Corps ready to reveal long-term water plans

Gavins Point Dam near Yankton continues to pump out Missouri River floodwater at a historic 160,000 cubic feet per second (cfs) the old record was 70,000 cfs in 1997. However, the U.S. Army Corps of Engineers will announce its long-term plans Friday and start its drawdown of releases this weekend. (P&D FILE PHOTO)

The U.S. Army Corps of Engineers will reveal this week its strategy for moving flood water during the next two months.

The move was announced during a media briefing Monday by Jody Farhat, chief of the Missouri River Basin water management office in Omaha, NE.

On Friday, we plan an announcement for the reservoirs. That will include further releases for each dam, she said. We will extend that forecast and also talk about releases through the month of August and September.

The Corps has felt the need to maintain gradual drawdowns throughout the mainstem dam system, Farhat said.

The reservoirs are falling nicely, but theres still a very large volume of water to get rid of this year, she said. When that (water evacuation) plan comes out later this week, folks will have a good indication of how we will do that.

In the meantime, the Corps is proceeding with its previously announced drawdown at Gavins Point Dam near Yankton, which currently runs at 160,000 cubic feet per second (cfs), Farhat said.

We are cutting Gavins Point to 155,000 cfs on Saturday and Sunday and to 150,000 cfs on Monday, she said.

Fort Randall Dam near Pickstown has seen its releases increased in recent days from 156,000 cfs to 157,000 cfs and eventually to the current 159,000 cfs, Farhat said.

Fort Randalls gradual increase has produced results, she said, with the reservoir falling 3/10 to 4/10 foot per day.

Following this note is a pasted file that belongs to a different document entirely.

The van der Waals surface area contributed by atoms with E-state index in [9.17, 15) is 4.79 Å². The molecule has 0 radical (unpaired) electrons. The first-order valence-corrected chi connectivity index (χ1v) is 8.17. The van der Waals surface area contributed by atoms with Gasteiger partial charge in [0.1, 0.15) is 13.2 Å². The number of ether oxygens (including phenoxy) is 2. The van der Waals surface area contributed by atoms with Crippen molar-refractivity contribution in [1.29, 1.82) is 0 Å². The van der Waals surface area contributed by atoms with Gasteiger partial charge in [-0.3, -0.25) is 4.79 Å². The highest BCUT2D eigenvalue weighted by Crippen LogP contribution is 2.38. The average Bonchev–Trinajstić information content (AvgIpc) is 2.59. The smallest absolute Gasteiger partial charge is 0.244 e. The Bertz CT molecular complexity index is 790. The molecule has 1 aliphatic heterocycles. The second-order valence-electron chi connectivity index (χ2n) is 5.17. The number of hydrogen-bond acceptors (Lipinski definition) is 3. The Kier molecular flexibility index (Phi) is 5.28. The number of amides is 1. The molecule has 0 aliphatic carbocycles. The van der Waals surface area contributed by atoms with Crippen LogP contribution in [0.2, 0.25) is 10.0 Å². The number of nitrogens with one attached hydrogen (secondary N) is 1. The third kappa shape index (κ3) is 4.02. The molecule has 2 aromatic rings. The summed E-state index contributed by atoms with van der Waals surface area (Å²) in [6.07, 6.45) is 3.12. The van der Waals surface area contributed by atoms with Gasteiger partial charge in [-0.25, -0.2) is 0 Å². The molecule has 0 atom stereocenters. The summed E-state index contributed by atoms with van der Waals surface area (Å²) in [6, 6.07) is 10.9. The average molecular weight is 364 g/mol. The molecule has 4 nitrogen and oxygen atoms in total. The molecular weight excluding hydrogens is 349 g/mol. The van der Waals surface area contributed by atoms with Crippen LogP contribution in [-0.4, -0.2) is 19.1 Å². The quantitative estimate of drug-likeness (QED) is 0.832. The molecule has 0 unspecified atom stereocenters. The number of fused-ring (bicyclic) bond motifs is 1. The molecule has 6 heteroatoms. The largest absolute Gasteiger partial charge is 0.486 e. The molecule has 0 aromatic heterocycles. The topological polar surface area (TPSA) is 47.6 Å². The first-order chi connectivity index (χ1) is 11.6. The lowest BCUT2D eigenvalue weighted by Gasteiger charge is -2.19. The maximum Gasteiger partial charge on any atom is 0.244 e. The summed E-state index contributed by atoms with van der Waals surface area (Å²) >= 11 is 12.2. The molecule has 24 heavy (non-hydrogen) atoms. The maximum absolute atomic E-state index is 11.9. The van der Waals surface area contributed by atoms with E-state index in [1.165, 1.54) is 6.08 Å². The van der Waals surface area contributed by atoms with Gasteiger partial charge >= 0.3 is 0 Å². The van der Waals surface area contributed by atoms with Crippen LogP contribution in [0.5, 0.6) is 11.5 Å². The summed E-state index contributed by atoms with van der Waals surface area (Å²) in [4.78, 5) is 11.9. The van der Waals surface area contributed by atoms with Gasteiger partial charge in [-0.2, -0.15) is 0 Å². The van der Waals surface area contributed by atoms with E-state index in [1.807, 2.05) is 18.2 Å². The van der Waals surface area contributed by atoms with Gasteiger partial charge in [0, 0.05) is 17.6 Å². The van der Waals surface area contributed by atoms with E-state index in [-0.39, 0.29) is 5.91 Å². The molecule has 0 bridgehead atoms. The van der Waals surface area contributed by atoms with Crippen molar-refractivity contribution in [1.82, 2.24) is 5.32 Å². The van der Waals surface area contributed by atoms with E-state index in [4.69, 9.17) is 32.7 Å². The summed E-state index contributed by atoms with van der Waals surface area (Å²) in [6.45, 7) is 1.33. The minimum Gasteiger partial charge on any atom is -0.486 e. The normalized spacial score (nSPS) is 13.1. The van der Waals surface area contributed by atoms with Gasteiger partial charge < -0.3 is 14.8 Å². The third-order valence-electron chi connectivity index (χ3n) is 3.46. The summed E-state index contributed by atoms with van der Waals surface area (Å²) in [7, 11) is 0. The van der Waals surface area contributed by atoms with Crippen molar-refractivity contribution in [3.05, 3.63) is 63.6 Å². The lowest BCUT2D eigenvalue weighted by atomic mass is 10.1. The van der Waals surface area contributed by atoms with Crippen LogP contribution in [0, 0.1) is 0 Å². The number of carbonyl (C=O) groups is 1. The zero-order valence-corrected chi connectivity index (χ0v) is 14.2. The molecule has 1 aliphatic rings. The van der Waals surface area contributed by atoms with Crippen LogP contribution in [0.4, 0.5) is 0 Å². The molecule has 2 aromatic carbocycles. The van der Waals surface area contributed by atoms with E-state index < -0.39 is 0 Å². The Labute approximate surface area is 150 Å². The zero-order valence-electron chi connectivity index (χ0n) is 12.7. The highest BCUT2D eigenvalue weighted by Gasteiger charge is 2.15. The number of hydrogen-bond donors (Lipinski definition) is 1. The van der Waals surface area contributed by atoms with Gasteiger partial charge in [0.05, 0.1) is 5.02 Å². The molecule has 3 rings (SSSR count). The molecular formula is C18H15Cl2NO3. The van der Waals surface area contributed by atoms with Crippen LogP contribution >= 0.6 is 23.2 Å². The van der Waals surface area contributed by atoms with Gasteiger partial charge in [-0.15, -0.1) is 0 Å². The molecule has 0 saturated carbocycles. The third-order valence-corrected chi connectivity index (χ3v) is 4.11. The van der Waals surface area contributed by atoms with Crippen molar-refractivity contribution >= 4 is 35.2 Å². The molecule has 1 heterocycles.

The Corps has seen progress throughout the mainstem dams, as the elevations are dropping, Farhat said.

Fort Peck, MT, releases stood at 35,000 cfs on Monday, and the reservoir is falling a half-foot a day.

Garrison, ND, was reduced Monday morning from 120,000 cfs to 115,000 cfs. The reservoir is falling 1/10 to 2/10 foot per day.

Oahe and Big Bend releases remain at 140,000 cfs, with Oahes reservoir falling 1/10 foot per day.

The National Weather Service forecast for southeast South Dakota calls for a 30 percent chance of thunderstorms from Tuesday night through Thursday night, then a 20 percent chance on Friday night.

The forecast calls for temperatures in the low 90s Tuesday and Wednesday before falling to the mid-80s Thursday and Friday.

While the focus remains on a flood fight, South Dakota officials are gearing up for clean-up and other flood recovery action.

During last weeks visit to Yankton, Gov. Dennis Daugaard said the state needs to prepare for what awaits after the floodwaters recede and the Missouri River returns to its banks.

South Dakota has been subjected to long-term stress, with flooding expected to last four months, the governor said.

This is a very unusual kind of flood disaster, he said.

State agencies and county emergency managers need to pool resources in the ensuing clean-up, Daugaard said. The state will see not only flood-related damage but also need to clean up sandbags and levees, he said.

Some of the lessons learned at Pierre and Fort Pierre can be applied to other areas of the state, he said.

Daugaard also hopes that public entities receive some federal assistance before the flooding ends, so money stands available as the clean-up and other recovery efforts begin.

During Mondays media briefing, Col. Bob Ruch, commander of the Corps Omaha District, said he and Daugaard recently discussed recovery needs.

State officials asked the Corps to continue advising them on water flows so that recovery decisions can be made and so local property owners are advised accordingly, Ruch said.

During Mondays briefing, the Corps was asked about new information showing they should have acted sooner in anticipation of flooding.

Ruch responded that Farhat provides monthly reports, and the system remained in good condition for anticipated run-off. The problem came in May when upstream areas received record rainfall, with 5 to 8 inches at one time.

That caused the system to lose its flexibility, Ruch said. Nobody could see that amount of rain coming into the (upstream) in a two-state area.

Both Ruch and Farhat maintain the mainstem dams have been operated this year for flood control and evacuating water, not for other purposes such as endangered species and recreation.

In response to a Press & Dakotan question, Ruch said the ban remains for watercraft below Gavins Point Dam.

When asked about a boat seen Saturday in the vicinity of Riverside Park, Ruch said the craft may have been the U.S. Geological Survey (USGS) conducting measurements and evaluations for the Corps.

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